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Dutch Cooperative Banking

On Friday of last week I had the privilege of examining Chris Colvin's PhD at the London School of Economics.  His dissertation is a study of the Dutch cooperative banking system in the 1920s, a period when the Dutch banking system experienced a severe crisis.  The main findings of his PhD are as follows:

1. Religion played an important role in the stability of cooperative banks during the crisis.
2. Cooperative banks which faced greater competitive pressures took more risk.
3. The ability of banks to limit their liability resulted in them taking greater risks.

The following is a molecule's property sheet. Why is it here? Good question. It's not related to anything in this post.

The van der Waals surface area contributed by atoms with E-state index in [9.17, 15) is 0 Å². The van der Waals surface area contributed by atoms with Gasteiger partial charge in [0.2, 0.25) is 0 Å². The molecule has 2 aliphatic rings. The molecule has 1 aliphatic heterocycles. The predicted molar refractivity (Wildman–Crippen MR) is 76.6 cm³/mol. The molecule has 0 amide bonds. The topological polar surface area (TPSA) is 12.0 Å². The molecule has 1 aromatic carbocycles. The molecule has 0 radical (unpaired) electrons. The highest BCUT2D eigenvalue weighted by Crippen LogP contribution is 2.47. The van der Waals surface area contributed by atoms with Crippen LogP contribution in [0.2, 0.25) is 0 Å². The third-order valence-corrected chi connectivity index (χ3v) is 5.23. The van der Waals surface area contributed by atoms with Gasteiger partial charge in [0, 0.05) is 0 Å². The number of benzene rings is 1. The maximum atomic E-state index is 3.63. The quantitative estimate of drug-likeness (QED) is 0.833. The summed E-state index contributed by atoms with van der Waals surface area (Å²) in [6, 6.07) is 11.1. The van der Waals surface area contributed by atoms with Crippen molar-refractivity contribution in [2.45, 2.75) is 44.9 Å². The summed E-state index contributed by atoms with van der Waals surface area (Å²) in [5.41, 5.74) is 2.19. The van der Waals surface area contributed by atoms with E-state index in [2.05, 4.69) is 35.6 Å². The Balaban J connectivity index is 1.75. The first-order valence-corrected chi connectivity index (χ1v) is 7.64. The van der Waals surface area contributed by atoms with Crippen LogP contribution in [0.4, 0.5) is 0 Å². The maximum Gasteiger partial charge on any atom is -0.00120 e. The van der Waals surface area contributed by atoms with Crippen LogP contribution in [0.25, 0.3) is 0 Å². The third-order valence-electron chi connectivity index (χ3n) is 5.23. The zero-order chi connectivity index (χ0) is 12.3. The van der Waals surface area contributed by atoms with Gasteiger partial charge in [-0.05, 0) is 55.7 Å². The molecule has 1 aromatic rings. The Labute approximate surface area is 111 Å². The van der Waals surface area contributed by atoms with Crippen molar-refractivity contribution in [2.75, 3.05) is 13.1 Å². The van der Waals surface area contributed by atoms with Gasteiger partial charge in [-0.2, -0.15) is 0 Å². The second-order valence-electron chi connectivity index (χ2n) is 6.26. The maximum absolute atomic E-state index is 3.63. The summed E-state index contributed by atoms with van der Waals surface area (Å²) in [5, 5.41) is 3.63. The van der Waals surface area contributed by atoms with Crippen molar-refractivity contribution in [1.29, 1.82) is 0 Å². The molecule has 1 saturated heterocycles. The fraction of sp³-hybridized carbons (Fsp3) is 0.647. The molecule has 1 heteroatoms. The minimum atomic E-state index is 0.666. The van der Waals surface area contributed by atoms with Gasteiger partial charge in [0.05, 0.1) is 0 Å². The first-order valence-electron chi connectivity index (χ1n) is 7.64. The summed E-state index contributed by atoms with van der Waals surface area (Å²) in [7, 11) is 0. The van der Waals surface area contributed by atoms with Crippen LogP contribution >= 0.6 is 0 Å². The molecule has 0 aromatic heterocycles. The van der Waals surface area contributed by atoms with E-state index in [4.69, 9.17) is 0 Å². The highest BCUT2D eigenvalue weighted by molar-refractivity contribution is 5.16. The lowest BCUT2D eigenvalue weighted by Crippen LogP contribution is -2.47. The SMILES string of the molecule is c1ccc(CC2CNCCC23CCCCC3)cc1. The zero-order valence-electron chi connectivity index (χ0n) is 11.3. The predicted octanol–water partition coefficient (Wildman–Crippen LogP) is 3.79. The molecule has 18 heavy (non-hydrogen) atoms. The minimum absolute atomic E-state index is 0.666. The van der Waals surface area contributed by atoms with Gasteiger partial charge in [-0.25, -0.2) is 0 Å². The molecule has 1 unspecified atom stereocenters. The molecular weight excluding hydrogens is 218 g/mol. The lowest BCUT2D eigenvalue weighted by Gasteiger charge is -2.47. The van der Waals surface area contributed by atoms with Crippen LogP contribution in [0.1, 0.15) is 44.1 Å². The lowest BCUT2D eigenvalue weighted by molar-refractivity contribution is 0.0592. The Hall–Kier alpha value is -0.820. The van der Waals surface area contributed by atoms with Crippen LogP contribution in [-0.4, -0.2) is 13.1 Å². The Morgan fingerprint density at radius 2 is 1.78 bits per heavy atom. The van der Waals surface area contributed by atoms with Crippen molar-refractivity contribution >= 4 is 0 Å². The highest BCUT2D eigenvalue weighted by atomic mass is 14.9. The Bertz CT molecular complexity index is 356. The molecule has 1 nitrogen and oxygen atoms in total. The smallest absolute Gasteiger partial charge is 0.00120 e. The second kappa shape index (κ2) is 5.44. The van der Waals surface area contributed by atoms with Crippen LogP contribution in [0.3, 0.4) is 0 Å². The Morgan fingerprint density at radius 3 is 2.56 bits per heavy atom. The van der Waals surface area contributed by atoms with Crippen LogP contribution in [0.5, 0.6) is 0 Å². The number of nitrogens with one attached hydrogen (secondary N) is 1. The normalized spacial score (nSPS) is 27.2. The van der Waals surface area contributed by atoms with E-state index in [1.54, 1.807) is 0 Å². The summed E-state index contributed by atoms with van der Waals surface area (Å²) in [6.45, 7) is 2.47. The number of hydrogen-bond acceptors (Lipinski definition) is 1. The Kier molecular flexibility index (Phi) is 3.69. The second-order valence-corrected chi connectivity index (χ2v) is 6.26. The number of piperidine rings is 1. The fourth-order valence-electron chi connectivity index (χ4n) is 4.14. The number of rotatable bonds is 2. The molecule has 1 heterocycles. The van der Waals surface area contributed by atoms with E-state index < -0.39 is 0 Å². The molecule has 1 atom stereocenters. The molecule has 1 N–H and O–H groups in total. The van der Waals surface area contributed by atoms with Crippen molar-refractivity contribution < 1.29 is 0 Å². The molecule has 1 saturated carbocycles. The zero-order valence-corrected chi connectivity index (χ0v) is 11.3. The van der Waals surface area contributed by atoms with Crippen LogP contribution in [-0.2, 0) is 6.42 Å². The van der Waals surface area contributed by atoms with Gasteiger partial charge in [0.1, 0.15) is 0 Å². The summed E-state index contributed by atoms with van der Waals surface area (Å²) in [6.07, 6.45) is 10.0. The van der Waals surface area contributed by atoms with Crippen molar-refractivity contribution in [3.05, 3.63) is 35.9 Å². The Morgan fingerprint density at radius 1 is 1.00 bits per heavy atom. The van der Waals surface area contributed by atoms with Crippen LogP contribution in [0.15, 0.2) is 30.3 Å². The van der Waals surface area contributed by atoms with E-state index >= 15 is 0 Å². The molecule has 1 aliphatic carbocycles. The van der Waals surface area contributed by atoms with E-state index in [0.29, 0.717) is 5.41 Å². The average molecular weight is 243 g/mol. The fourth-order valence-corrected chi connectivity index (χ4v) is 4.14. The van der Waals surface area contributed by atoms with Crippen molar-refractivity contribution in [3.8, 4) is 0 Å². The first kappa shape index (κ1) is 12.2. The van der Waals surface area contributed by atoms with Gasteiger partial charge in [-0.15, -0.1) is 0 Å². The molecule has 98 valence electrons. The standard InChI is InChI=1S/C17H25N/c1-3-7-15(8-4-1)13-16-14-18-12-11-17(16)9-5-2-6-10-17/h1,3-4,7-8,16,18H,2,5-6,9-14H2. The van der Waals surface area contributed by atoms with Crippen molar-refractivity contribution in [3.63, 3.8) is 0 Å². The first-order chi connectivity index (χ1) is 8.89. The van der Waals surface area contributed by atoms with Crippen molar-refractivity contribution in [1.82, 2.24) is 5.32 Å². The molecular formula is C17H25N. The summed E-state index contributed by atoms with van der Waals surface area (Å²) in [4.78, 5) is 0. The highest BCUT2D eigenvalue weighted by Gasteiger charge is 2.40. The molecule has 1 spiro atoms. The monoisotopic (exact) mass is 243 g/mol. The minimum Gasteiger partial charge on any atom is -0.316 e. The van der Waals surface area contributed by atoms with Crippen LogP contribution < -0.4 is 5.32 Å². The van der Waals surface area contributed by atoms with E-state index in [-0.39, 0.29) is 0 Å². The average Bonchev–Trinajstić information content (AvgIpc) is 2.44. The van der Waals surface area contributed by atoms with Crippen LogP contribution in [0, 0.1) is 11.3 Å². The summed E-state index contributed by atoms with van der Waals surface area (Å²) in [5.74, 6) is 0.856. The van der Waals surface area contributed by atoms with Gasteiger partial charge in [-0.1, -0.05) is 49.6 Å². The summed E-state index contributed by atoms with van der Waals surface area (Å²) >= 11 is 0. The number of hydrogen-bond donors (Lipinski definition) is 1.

Although one needs to be circumspect about drawing policy lessons from an historical episode like this, there are two things from this episode which should, at the very least, get us thinking.  First, competition in banking may not always be a good thing.  Second, to use modern parlance, owners need to have 'more skin in the game' in the form of some form of extended liability.  See my previous post on this issue.

Click here to see more of Chris Colvin's work.

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